Unfortunately the 1900s commenced with two terrible shipwrecks, which somehow foreshadowed the horrors the century was about to face.
In 1904 the steamboat General Slocum caught fire and sank. The boat was manufactured in New York at the end of the previous century and served excursion purposes for the city population. As disasters do not come alone, there were several signs obviously indicating that none should ever put foot on the deck and the boat herself should be put out of her misery. Multiple crashes and groundings gave the floor to more than 1000 Evangelical Lutherans from St. Mark’s Church finding their demise either in flames, or sinking in the deep water.
Not more than a decade later I was anxiously waiting for the greatest passenger liner ever created, even the name of which reflected the humility and body size of her creators. Assembled in Liverpool and sailing from Southampton, the vessel was tested to the maximum to obtain her ultimate potential straight on her maiden voyage. An iceberg put an end to zealous and pretentious dreams along with approximately 1500 voyagers’ life. I never got to wonder at the magnificence of the Titanic. (and I am not going to movies.)
And, frankly, once I have started summing up these disasters I firmly believe I must mention another fire, which ultimately contributed to at least one positive side-effect. The Triangle Shirtwaist Factory fire in Greenwich Village led to a series of workplace regulations, such as it did no longer create the impression of being a prison camp.
Garment workers, mostly Irish and Jewish immigrant women, sweated under strict conditions. For instance, they were not allowed to leave their working place. The management, for fear employees would steal or leave for unpermitted breaks, successfully closed all doors leading to exits. Minutes after the fire broke out many died inside and falling from downstairs.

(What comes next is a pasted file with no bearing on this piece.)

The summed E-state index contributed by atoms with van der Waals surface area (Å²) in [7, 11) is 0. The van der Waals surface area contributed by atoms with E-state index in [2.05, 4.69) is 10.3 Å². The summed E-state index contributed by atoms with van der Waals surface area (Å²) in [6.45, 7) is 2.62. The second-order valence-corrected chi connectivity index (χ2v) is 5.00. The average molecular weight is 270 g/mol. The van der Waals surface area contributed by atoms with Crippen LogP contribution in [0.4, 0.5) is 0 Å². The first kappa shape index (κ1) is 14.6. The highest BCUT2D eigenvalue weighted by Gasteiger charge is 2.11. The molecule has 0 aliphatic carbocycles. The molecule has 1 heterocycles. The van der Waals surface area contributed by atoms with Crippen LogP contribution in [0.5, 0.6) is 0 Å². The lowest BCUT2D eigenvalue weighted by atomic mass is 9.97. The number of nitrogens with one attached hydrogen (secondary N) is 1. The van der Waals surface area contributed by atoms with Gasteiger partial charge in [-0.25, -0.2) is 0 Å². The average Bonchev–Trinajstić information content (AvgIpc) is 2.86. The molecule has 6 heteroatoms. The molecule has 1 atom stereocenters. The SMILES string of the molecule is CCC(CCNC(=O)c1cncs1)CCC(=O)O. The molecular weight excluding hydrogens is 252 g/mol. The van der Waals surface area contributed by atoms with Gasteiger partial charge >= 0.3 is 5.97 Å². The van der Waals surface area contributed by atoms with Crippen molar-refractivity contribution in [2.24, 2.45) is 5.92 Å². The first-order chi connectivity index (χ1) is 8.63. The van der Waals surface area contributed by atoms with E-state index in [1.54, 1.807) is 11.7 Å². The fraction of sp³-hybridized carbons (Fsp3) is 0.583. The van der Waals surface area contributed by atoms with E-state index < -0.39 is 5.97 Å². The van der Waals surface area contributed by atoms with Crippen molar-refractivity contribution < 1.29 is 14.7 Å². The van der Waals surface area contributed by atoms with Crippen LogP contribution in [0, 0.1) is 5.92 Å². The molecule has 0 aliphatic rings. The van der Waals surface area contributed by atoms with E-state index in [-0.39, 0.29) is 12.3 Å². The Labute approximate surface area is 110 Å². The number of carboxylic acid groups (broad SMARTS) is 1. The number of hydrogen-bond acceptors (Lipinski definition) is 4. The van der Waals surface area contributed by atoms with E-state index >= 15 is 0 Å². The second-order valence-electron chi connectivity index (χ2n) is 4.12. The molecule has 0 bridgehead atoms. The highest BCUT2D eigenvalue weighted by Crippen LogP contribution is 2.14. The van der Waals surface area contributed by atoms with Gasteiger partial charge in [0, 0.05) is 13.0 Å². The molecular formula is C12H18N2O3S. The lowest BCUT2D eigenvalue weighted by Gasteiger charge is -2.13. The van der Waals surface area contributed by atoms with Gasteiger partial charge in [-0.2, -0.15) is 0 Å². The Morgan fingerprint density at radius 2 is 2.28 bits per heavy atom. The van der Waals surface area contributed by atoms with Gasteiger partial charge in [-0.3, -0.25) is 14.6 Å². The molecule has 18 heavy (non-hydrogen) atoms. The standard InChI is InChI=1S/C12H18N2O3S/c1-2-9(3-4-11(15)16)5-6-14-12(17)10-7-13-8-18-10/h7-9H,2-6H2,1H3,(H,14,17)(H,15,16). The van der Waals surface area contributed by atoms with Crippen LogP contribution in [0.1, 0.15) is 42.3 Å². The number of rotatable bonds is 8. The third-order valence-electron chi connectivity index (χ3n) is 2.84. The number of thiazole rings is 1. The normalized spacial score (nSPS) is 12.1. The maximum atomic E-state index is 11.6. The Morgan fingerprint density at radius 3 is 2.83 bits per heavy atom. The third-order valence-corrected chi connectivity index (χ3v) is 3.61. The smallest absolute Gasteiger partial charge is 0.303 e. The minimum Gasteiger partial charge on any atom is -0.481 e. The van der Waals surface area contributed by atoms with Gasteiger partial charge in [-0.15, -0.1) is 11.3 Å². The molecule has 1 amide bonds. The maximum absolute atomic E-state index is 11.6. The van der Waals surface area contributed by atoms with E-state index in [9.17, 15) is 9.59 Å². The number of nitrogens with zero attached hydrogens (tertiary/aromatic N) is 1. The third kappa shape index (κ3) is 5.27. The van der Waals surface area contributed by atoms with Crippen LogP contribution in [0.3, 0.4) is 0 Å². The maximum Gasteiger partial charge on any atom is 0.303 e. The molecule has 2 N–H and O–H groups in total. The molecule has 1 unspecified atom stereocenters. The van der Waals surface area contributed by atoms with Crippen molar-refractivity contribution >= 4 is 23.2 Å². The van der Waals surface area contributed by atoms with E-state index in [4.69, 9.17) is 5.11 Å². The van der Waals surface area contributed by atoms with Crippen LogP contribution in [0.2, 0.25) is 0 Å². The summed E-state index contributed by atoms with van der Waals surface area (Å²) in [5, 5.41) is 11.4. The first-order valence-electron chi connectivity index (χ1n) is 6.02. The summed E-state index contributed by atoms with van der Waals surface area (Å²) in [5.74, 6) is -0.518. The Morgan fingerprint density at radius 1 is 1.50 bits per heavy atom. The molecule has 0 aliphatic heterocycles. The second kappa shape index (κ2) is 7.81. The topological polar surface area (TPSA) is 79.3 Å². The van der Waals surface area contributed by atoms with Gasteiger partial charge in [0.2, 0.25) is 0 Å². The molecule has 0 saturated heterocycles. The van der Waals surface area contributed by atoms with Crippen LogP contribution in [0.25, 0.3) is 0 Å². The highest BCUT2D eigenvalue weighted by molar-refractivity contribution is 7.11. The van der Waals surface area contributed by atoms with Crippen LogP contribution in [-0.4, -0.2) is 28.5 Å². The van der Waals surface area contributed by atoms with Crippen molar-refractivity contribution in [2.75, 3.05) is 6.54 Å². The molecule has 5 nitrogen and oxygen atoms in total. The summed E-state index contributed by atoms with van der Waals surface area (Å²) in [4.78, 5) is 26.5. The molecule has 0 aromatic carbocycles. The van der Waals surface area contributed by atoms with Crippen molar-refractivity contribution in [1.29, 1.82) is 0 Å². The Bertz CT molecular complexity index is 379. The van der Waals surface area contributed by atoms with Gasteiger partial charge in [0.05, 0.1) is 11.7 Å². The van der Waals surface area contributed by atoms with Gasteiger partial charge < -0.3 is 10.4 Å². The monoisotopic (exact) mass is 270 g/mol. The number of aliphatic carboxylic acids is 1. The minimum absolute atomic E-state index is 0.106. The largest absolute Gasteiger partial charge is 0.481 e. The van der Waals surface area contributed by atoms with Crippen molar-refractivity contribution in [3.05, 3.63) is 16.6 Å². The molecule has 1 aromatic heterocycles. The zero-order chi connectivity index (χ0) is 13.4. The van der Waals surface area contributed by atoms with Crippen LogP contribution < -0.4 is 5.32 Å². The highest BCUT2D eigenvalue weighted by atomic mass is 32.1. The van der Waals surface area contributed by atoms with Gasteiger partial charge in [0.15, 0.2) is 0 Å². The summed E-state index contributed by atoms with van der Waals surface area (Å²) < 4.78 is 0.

Later, company owners were charged with manslaughter, then acquitted, and, ultimately, at a civil suit, they were ‘punished’ with a 75$ fine per victim paid as compensation to relatives. Taking into account that the insurance company paid the bosses 400$ per one deceased and another 60,000$ for reported losses, I wonder how they managed to keep the company afloat. A minor footnote: two years later one of the owners was incarcerated for the second time because he locked the exit doors (he clearly had some door phobia). He must have had some nest egg, otherwise I can not imagine how he afforded to pay a 20$ fine.
Immigrants and foreigners attempted to implement bits and pieces, traditions, segments of their culture into their new habitat. A special thing I would like to emphasize was their cuisine. Already in 1870s I smelt delicious sausages on Coney Island. A German gentleman sold these wrapped in rolls. I firmly believe Germans imported hamburgers and hotdogs to New York. The first exquisite hotdog stand I can remember was called Nathan’s Famouslocated on the same island.
Italians also brought their specialty, namely pizzas. In 1905 the Lombardi’sopened and has been presenting hungry people with first class pizzas ever since. Italians gathered in Little Italy, Lower Manhattan, and Italian Harlem. Many wonderful carriers commenced from this neighborhood, see the Corleone family.
Next to Little Italy the Chinese settled down in Manhattan, in Chinatown, to be more precise. With approximately 100.000 Chinese this neighborhood is the densest Chinese populated area outside China. Most Chinese people found work as cigar sellers and carrying billboards. Many arrived from the Western Coast, where they left from due to racial discrimination and unfavourable working conditions. These castaways quickly discovered that there is a unfulfilled gap of demand in hand laundries and restaurants of Chinese food as their specialty. By the turn of the century there were 7.000 Chinese residents, and only approximately 200 women.
After a huge influx of immigrants, suddenly it seemed that newcomers stirred too much trouble and had minor problems adapting to new life conditions. So they decided that all seats had been taken and curtains should roll down already. Thanks, but stay away. The Immigration Restriction Acts put an an end (or at least on hold) to the American Dream for most non-Americans desiring to smell the land of freedom. I can’t recall the ‘Indians’ having adopted such measures. The acts and the ensuing relative silence ended the ever rising crime and poverty rates.